You don’t see homes designed by Dallas midcentury architect Arch Swank come on the market very often because they tend to stay in the family for generations.
Swank was a protégé of architect O’Neil Ford, and they partnered from 1937 to 1941. He was a man ahead of his time, concerned with environmental and social responsibility. He regularly challenged the Dallas establishment in the 1940s and 1950s on issues ranging from eliminating racially divided entrances at Parkland Hospital to saving Turtle Creek from becoming a highway. Can you imagine?
His many accomplishments with Ford include the Little Chapel in the Woods in Denton, San Jose Ranch on St. Joseph’s Island for Sid Richardson Jr., and the restoration of La Villita in San Antonio. Swank also designed the semiconductor complex for Texas Instruments in Richardson and the Preston Center branch of Neiman Marcus. These projects are the proverbial tip of the iceberg in one of the most innovative architectural careers of the century.
He began an individual practice in 1952, and if you’re one of the lucky individuals that own a Swank-designed residence, you have the benefit of living in a home that is not only built with creativity, but also with a sensitivity to both environment and materials. In other words, Swank was a midcentury modernist in the best sense.
Here are some of the fantastic homes Arch Swank has designed that’ve captured our fascination through the years.
Did Arch Swank Design This Newspaperman’s Home? Blueprints and Research Say So
Address: 10405 Eastlawn Drive in Northway Hills
When we took a look at the 1953-built midcentury modern home, our Spidey Senses started tingling when we get the notion an architect had a hand in this home. Of course, we were thrilled to have found a previously undiscovered Arch Swank home, a four-bedroom, three-bath with 3,571-square-feet, on Eastlawn Drive in Northway Hills. A deep search of the address pulled up the University of Texas’ collection of 323 Swank projects and blueprints, including this address for the newspaperman Robert L. Solender residence.
The galley kitchen is another design treat with custom cabinetry, a stained glass window, stainless steel backsplash, and stainless appliances including a gas cooktop, double oven, built-in microwave, built-in refrigerator/freezer, and dishwasher.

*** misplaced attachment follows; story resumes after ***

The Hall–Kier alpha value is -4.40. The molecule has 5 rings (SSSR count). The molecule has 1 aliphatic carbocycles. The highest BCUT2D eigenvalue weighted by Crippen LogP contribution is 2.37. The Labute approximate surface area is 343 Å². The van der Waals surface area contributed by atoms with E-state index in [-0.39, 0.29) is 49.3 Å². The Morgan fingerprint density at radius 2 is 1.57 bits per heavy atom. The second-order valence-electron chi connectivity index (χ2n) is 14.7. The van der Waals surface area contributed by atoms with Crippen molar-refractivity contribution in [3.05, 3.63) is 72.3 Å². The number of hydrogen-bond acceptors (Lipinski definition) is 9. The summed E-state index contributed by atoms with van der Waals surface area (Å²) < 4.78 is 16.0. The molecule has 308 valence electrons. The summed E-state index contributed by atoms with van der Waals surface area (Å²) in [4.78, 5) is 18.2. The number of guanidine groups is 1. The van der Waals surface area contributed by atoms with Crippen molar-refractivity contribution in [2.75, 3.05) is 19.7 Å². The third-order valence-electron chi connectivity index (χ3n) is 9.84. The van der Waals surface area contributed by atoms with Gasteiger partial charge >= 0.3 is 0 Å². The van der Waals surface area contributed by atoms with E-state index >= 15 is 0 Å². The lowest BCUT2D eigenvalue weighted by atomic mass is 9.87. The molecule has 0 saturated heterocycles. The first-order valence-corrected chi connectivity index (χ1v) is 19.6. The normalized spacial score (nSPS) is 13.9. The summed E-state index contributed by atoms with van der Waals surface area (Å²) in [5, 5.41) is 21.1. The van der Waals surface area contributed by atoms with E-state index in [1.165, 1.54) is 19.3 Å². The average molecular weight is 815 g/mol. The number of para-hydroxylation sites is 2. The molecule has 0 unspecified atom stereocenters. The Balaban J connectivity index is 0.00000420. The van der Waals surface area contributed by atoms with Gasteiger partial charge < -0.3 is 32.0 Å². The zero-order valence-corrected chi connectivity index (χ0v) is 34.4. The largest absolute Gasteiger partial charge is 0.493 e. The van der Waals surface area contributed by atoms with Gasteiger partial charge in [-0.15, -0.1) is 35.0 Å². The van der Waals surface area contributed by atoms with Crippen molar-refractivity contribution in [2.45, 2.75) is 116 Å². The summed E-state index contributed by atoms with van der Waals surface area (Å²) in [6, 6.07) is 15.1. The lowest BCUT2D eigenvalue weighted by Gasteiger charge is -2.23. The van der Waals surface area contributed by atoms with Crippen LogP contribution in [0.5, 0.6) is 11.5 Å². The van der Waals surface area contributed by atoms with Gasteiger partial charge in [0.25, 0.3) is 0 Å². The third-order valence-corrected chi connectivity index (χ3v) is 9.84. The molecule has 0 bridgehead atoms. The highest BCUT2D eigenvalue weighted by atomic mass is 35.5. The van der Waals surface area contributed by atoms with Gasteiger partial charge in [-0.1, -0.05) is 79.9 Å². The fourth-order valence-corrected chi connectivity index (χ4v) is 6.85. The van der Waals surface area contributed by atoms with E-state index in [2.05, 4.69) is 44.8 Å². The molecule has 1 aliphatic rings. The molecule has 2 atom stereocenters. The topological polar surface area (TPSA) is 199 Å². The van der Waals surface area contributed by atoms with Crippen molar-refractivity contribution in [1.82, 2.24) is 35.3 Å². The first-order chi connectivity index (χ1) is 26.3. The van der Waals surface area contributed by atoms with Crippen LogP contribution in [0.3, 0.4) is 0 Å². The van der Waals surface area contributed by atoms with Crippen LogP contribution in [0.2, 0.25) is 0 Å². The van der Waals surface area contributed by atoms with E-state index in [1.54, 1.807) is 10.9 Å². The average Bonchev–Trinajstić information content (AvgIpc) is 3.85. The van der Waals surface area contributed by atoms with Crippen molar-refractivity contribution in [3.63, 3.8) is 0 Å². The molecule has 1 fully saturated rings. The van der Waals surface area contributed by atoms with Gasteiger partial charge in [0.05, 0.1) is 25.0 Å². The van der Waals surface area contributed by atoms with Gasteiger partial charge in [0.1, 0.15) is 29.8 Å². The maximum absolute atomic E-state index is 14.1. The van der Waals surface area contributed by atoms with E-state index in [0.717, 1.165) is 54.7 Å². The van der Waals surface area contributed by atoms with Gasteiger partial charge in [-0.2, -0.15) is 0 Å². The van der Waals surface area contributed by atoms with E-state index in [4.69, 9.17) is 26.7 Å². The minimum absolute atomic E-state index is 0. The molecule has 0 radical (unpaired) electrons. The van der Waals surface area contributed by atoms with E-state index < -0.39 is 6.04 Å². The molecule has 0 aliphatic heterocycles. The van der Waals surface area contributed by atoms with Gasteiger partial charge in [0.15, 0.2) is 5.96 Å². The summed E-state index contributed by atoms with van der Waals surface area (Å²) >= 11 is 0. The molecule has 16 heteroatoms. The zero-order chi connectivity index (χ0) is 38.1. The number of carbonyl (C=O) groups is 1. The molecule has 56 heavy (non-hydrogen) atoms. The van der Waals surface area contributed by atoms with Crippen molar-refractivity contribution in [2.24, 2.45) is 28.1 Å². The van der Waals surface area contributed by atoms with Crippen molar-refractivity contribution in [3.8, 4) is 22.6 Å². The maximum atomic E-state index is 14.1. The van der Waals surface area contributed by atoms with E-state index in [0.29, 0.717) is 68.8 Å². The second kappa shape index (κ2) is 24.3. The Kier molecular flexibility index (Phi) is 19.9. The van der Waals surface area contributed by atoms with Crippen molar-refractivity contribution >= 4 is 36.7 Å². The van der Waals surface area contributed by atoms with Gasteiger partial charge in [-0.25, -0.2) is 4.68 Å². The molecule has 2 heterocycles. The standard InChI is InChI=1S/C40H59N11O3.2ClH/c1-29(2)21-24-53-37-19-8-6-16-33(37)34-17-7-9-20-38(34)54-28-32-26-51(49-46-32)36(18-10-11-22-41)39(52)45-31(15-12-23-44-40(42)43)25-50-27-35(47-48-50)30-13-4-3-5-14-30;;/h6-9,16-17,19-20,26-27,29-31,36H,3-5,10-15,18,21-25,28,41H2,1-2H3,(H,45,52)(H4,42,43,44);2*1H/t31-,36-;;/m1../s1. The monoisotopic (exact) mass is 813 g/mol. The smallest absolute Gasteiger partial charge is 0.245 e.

This Arch Swank-Designed MCM in Keistwood Is Under $400K
Address: 3454 S. Franklin Street in Keistwood
The classic design of this 1,656-square-foot three-bedroom, two-bath home is clean yet playful, with strong horizontal lines, vaulted ceilings, and exposed beams. The entrance is marked by a dramatic outdoor front entry, with a tree soaring through an enclosed fern garden. Beautiful, large windows in every room, with classic midcentury metal frames.
The sensitively updated kitchen overlooks the streetscape while capturing the verve and imagination of Swank’s approach. The star of the kitchen is the original, beautifully-restored Wedgewood stove boasting its original salt and pepper shakers, Wedgewood insignia, handy warming serving shelf, and futuristic light.
Midcentury Modern Arch Swank-Designed Home is a Rare Find
Address: 6216 Town Hill Lane
Sometimes you get lucky, and an original midcentury modern Arch Swank-designed home falls into your lap. This seldom happens, because they tend to stay in the same families for years, and Swank didn’t build a lot of personal residences. To find one, you have to get creative or have an innovative pal helping you. That’s what happened to Dallas Realtor John Weber.
Weber really was lucky. He purchased a custom midcentury modern Arch Swank home, built in 1957, from the original owners. And they just happened to be related to Swank. You can bet Swank pulled out all the stops because we all know how judgy relatives are, so everything had better be just right!